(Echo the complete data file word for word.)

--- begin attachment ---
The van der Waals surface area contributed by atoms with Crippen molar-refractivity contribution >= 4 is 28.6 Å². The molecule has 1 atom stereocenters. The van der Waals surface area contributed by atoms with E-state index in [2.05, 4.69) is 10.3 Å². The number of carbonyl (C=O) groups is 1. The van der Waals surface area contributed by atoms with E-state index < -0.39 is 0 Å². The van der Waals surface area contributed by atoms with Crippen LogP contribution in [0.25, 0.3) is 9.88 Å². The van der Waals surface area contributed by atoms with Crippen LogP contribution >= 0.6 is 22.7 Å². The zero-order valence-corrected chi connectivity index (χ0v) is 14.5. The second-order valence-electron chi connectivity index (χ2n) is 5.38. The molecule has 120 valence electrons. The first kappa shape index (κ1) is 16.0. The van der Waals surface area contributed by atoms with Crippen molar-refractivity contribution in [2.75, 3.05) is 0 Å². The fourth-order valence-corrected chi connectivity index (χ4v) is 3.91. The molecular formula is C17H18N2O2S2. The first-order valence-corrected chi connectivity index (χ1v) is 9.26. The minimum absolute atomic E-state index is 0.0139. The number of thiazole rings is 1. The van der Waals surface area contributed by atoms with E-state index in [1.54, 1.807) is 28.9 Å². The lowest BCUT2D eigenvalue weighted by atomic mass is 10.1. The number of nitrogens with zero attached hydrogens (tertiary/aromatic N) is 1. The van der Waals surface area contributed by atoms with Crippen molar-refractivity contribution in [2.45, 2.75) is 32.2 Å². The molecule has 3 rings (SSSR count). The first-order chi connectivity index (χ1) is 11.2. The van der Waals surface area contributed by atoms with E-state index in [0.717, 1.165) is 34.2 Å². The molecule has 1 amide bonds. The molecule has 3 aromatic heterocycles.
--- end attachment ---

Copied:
The van der Waals surface area contributed by atoms with Crippen molar-refractivity contribution >= 4 is 28.6 Å². The molecule has 1 atom stereocenters. The van der Waals surface area contributed by atoms with E-state index in [2.05, 4.69) is 10.3 Å². The number of carbonyl (C=O) groups is 1. The van der Waals surface area contributed by atoms with E-state index < -0.39 is 0 Å². The van der Waals surface area contributed by atoms with Crippen LogP contribution in [0.25, 0.3) is 9.88 Å². The van der Waals surface area contributed by atoms with Crippen LogP contribution >= 0.6 is 22.7 Å². The zero-order valence-corrected chi connectivity index (χ0v) is 14.5. The second-order valence-electron chi connectivity index (χ2n) is 5.38. The molecule has 120 valence electrons. The first kappa shape index (κ1) is 16.0. The van der Waals surface area contributed by atoms with Crippen molar-refractivity contribution in [2.75, 3.05) is 0 Å². The fourth-order valence-corrected chi connectivity index (χ4v) is 3.91. The molecular formula is C17H18N2O2S2. The first-order valence-corrected chi connectivity index (χ1v) is 9.26. The minimum absolute atomic E-state index is 0.0139. The number of thiazole rings is 1. The van der Waals surface area contributed by atoms with E-state index in [1.54, 1.807) is 28.9 Å². The lowest BCUT2D eigenvalue weighted by atomic mass is 10.1. The number of nitrogens with zero attached hydrogens (tertiary/aromatic N) is 1. The van der Waals surface area contributed by atoms with Crippen molar-refractivity contribution in [2.45, 2.75) is 32.2 Å². The molecule has 3 rings (SSSR count). The first-order chi connectivity index (χ1) is 11.2. The van der Waals surface area contributed by atoms with E-state index in [0.717, 1.165) is 34.2 Å². The molecule has 1 amide bonds. The molecule has 3 aromatic heterocycles.